Monday, April 27, 2009

How to Respond to Incompetent Colleagues

When I arrive at a wedding to perform, I do a little research. I speak to the wedding coordinator and the celebrant (the minister, priest, rabbi, pastor, etc.) prior to the ceremony to get my cues and to learn of any nuances before I start playing. My job goes smoothly when I learn about updates to the ceremony agenda prior to my performance. Questioning the wedding coordinator and celebrant about particulars can make my playing seamless during a ceremony.

But what if the wedding coordinator doesn't care about my needs
and doesn't even want to take the time to talk with me? What if
the coordinator does talk to me but ignores our discussion? This
happened to me at a recent wedding, where there were more than
300 guests at a big church and more than 13 attendants walking
down the aisle before the bride's entrance. I went over all my
cues needed and the church wedding coordinator ignored me. She
mentioned she would close the doors to the room and then re-open
them to signal when the processional would begin, but the doors
remained open at all times. The flower girls were to walk in
last, which was my signal to be ready to play the bridal march.
Instead, the coordinator sent them down the aisle first, and I
was left needing to count the 11 bridesmaids before the bride was
to enter.

I was completely confused, didn't get to play the song selected
for the mother's candle lighting and seating, and it took me
until the appearance of the 2nd bridesmaid to determine that I
needed to skip to the processional music.

Things like this will happen, when other wedding vendors will
simply ignore my needs or not know what they are doing in the
first place. I've known ministers who have refused to talk with
me before the wedding to go over the details, actually admitting
that they didn't know what they were going to do anyway. I was
left to watch for a subtle nod of the head to assume that it was
time to play behind a prayer. Professional photographers and
videographers have stood right in front of me when I needed to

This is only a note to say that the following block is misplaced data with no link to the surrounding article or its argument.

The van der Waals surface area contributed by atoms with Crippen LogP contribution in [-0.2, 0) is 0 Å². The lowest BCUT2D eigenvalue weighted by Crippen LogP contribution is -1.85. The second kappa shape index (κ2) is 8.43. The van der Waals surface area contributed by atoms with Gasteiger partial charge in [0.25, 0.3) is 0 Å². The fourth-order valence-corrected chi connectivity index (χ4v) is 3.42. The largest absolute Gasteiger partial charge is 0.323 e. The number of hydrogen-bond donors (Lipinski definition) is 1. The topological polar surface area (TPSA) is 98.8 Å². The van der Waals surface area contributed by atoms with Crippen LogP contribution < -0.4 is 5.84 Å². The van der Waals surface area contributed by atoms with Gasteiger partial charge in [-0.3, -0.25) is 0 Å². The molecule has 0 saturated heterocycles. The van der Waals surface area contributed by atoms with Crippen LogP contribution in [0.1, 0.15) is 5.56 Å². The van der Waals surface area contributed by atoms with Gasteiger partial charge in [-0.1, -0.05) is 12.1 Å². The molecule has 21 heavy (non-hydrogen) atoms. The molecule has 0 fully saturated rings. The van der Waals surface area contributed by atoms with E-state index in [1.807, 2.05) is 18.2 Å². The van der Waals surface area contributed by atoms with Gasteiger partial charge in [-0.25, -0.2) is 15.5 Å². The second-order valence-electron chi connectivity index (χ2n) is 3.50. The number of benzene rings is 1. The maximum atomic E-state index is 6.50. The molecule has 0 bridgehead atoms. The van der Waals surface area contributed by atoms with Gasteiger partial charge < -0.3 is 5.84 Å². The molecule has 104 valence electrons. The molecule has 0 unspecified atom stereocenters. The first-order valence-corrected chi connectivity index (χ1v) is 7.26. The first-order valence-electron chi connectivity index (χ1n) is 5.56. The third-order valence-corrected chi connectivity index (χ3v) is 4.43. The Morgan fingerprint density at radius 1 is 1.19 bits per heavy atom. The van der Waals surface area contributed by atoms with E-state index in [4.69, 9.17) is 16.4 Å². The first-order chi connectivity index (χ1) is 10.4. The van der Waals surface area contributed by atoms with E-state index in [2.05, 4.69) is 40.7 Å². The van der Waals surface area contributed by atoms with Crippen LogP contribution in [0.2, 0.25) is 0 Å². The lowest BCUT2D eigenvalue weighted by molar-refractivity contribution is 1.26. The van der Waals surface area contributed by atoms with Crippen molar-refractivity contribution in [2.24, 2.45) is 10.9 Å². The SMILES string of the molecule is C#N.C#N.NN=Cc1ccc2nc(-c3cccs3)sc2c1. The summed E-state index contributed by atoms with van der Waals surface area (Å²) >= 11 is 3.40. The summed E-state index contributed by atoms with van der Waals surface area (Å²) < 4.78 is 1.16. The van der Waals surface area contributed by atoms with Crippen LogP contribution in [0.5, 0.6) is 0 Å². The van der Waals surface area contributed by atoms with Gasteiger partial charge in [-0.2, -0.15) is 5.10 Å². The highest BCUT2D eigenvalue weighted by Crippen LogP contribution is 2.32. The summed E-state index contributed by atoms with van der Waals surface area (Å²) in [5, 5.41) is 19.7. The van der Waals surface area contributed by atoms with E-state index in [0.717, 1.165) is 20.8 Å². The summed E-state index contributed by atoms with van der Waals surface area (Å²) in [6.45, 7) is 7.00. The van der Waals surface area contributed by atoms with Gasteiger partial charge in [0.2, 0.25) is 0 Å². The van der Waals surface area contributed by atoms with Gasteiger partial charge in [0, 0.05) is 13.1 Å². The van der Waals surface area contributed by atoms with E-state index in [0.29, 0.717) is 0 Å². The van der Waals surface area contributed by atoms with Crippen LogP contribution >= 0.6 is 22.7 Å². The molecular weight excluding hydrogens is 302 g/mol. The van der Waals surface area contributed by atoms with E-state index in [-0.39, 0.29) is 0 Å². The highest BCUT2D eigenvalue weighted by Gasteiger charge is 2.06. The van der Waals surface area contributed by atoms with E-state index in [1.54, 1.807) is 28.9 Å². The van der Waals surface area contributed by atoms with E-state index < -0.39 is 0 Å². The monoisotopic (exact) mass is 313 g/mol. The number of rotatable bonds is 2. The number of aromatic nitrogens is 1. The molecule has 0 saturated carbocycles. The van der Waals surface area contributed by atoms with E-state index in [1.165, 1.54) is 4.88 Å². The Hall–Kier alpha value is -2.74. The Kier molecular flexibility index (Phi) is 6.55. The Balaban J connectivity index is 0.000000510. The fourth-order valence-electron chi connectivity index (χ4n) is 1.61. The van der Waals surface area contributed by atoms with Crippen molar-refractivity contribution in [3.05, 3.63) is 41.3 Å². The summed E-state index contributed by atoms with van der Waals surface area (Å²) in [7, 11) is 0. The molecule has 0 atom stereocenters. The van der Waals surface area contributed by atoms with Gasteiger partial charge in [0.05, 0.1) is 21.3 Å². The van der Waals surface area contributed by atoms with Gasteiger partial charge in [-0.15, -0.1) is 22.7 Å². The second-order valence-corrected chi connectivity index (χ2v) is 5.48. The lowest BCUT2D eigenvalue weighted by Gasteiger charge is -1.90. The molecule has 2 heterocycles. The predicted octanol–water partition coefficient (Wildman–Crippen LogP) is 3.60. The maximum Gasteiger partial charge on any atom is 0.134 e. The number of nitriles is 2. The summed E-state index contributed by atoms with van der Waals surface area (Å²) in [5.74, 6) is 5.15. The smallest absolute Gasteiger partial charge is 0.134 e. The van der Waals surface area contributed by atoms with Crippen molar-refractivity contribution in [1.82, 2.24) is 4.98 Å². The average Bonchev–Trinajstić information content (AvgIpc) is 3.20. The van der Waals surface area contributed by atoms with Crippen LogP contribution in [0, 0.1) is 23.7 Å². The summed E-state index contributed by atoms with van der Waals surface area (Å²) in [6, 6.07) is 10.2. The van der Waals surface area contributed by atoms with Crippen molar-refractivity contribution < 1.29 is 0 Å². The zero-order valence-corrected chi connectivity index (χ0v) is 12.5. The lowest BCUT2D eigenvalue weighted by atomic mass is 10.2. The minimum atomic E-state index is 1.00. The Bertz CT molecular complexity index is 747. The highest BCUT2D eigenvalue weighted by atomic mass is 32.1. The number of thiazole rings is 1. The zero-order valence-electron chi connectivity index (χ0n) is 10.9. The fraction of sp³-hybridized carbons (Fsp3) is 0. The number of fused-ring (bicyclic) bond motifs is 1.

see the processional and bride walk down the aisle. I have played
at weddings where the reception band or DJ was within earshot,
testing their sound systems during the ceremony and drowning out
the exchange of vows. I have performed at corporate functions
when sound systems were promised and not provided, or the sound
tech showed up three minutes before I was to begin playing.

What should we do when we're doing our best job and others
it up for us? Here are five tried-and-true pointers:

1. Absolutely do not let on to the bride or your client that
anything is wrong! Do not tell the bride, "Oooops. I couldn't
play the seating music for the mothers because the wedding
coordinator didn't give me my cue." Don't tell her, "The sound
guy didn't show up on time so I couldn't begin playing when your
guests arrived." Do the best you can, smile, and behave as if
absolutely everything is going perfectly. (If the bride or client
complains after the event, be careful about dissing other service
providers. If that idiot service provider hears about it, they'll
make your life miserable. Be gracious and simply apologize.)

2. If something needs to be fixed right away, quietly tell the
offending service vendor about your needs. Have your roadie whisper
into the ear of the photographer, "Please move so that our string
quartet can see when the bride is entering." If the photographer
barks back, everyone within earshot will know that the
photographer is a dolt.

3. If you have a bone to pick with a wedding coordinator or other
wedding vendor, and you assume you will cross paths with this
person again, wait until after the ceremony and quietly tell them
what went wrong, as constructive criticism. Don't ever pick a
fight with them in front of your client and their guests.

4. Forget about it if you predict that you'll never be working
with that person again. For instance, I once performed at a
wedding where my amp was misbehaving, crackling and sputtering.
Instead of quietly informing me that my mic or amp needed
adjustment, the owner of the estate where the wedding was held
yelled at me in front of all the guests seated: "The harp sounds
terrible! All we hear is sh_t". I left that wedding venue having
decided that I would never take another job to perform there
again. Thus, there was no point for me to speak to the owner
about her rude behavior.

5. Your best retaliation is to never recommend an incompetent
service provider to anyone. And if a bride or client asks you
about that person, simply say that you have other businesses that
you prefer to recommend. Don't go into detail. Don't bad-mouth
unprofessional businesses. Instead, compliment competent service
providers with referrals. They will return the favor.

These tips, and many more, are available in my book "The
Musician's Guide to Brides". This book is written primarily for
wedding musicians, but it's also filled with savvy information
about marketing, advertising, and promoting your business as a
working musician. It's available wherever Hal Leonard Books are
sold: music and bookstores, and through online retailers
including,, and of course, at my
website at

How have you dealt with unprofessional colleagues? Please share
your comments and insights.

Anne :-)

Anne Roos
Celtic Harp Music by Anne Roos
(And contact me at for personal
consultation and mentoring-Make a living while gigging)

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